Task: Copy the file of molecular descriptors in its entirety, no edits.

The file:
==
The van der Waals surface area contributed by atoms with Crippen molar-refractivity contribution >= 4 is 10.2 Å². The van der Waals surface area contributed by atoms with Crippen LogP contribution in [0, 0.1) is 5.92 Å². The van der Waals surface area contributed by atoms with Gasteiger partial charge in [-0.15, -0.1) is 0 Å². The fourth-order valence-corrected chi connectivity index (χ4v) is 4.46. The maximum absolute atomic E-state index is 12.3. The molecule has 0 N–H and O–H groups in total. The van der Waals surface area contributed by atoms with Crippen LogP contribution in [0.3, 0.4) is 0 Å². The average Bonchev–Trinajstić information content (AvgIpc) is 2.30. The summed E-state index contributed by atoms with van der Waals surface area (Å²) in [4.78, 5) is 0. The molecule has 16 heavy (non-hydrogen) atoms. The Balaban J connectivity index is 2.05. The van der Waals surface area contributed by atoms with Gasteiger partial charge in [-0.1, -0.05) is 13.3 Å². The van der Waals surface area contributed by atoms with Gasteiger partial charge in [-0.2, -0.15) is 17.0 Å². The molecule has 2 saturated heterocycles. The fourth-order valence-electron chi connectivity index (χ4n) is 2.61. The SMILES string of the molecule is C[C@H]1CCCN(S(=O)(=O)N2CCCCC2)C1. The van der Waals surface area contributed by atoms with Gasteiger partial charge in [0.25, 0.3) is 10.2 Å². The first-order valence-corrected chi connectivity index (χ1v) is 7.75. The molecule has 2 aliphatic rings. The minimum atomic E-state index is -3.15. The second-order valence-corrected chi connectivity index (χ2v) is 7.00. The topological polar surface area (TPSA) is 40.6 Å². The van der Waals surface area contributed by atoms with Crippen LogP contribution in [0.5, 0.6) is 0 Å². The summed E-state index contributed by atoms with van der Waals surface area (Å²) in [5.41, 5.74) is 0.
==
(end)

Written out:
The van der Waals surface area contributed by atoms with Crippen molar-refractivity contribution >= 4 is 10.2 Å². The van der Waals surface area contributed by atoms with Crippen LogP contribution in [0, 0.1) is 5.92 Å². The van der Waals surface area contributed by atoms with Gasteiger partial charge in [-0.15, -0.1) is 0 Å². The fourth-order valence-corrected chi connectivity index (χ4v) is 4.46. The maximum absolute atomic E-state index is 12.3. The molecule has 0 N–H and O–H groups in total. The van der Waals surface area contributed by atoms with Crippen LogP contribution in [0.3, 0.4) is 0 Å². The average Bonchev–Trinajstić information content (AvgIpc) is 2.30. The summed E-state index contributed by atoms with van der Waals surface area (Å²) in [4.78, 5) is 0. The molecule has 16 heavy (non-hydrogen) atoms. The Balaban J connectivity index is 2.05. The van der Waals surface area contributed by atoms with Gasteiger partial charge in [-0.1, -0.05) is 13.3 Å². The van der Waals surface area contributed by atoms with Gasteiger partial charge in [-0.2, -0.15) is 17.0 Å². The molecule has 2 saturated heterocycles. The fourth-order valence-electron chi connectivity index (χ4n) is 2.61. The SMILES string of the molecule is C[C@H]1CCCN(S(=O)(=O)N2CCCCC2)C1. The van der Waals surface area contributed by atoms with Gasteiger partial charge in [0.25, 0.3) is 10.2 Å². The first-order valence-corrected chi connectivity index (χ1v) is 7.75. The molecule has 2 aliphatic rings. The minimum atomic E-state index is -3.15. The second-order valence-corrected chi connectivity index (χ2v) is 7.00. The topological polar surface area (TPSA) is 40.6 Å². The van der Waals surface area contributed by atoms with Crippen LogP contribution in [0.5, 0.6) is 0 Å². The summed E-state index contributed by atoms with van der Waals surface area (Å²) in [5.41, 5.74) is 0.